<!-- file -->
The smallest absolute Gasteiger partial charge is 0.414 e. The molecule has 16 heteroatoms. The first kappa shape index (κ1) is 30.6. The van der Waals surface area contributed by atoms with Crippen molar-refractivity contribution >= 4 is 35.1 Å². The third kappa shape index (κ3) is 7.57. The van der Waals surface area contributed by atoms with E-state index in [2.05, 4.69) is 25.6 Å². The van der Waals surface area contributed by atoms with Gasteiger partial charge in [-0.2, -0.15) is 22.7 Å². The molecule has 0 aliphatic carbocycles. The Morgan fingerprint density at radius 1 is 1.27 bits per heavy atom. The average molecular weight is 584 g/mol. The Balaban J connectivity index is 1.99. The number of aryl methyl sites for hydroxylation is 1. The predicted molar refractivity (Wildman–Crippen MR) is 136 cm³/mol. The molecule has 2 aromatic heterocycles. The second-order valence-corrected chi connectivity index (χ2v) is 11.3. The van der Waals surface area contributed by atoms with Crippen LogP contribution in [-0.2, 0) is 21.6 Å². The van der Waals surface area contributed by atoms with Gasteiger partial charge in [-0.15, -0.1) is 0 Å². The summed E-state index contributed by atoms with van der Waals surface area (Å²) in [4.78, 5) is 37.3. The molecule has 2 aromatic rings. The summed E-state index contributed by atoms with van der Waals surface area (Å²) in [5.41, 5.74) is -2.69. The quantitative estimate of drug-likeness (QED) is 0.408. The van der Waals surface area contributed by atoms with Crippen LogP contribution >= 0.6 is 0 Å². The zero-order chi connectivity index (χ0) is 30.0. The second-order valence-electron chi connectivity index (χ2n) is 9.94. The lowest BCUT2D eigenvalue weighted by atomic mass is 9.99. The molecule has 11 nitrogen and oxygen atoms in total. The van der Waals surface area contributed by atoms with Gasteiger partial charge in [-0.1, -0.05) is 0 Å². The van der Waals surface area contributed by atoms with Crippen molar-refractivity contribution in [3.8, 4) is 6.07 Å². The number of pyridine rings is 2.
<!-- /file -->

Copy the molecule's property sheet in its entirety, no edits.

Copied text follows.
The smallest absolute Gasteiger partial charge is 0.414 e. The molecule has 16 heteroatoms. The first kappa shape index (κ1) is 30.6. The van der Waals surface area contributed by atoms with Crippen molar-refractivity contribution >= 4 is 35.1 Å². The third kappa shape index (κ3) is 7.57. The van der Waals surface area contributed by atoms with E-state index in [2.05, 4.69) is 25.6 Å². The van der Waals surface area contributed by atoms with Gasteiger partial charge in [-0.2, -0.15) is 22.7 Å². The molecule has 0 aliphatic carbocycles. The Morgan fingerprint density at radius 1 is 1.27 bits per heavy atom. The average molecular weight is 584 g/mol. The Balaban J connectivity index is 1.99. The number of aryl methyl sites for hydroxylation is 1. The predicted molar refractivity (Wildman–Crippen MR) is 136 cm³/mol. The molecule has 2 aromatic heterocycles. The second-order valence-corrected chi connectivity index (χ2v) is 11.3. The van der Waals surface area contributed by atoms with Crippen LogP contribution in [-0.2, 0) is 21.6 Å². The van der Waals surface area contributed by atoms with Gasteiger partial charge in [-0.15, -0.1) is 0 Å². The summed E-state index contributed by atoms with van der Waals surface area (Å²) in [4.78, 5) is 37.3. The molecule has 2 aromatic rings. The summed E-state index contributed by atoms with van der Waals surface area (Å²) in [5.41, 5.74) is -2.69. The quantitative estimate of drug-likeness (QED) is 0.408. The van der Waals surface area contributed by atoms with Crippen LogP contribution >= 0.6 is 0 Å². The zero-order chi connectivity index (χ0) is 30.0. The second-order valence-electron chi connectivity index (χ2n) is 9.94. The lowest BCUT2D eigenvalue weighted by atomic mass is 9.99. The molecule has 11 nitrogen and oxygen atoms in total. The van der Waals surface area contributed by atoms with Gasteiger partial charge in [-0.1, -0.05) is 0 Å². The van der Waals surface area contributed by atoms with Crippen molar-refractivity contribution in [3.8, 4) is 6.07 Å². The number of pyridine rings is 2.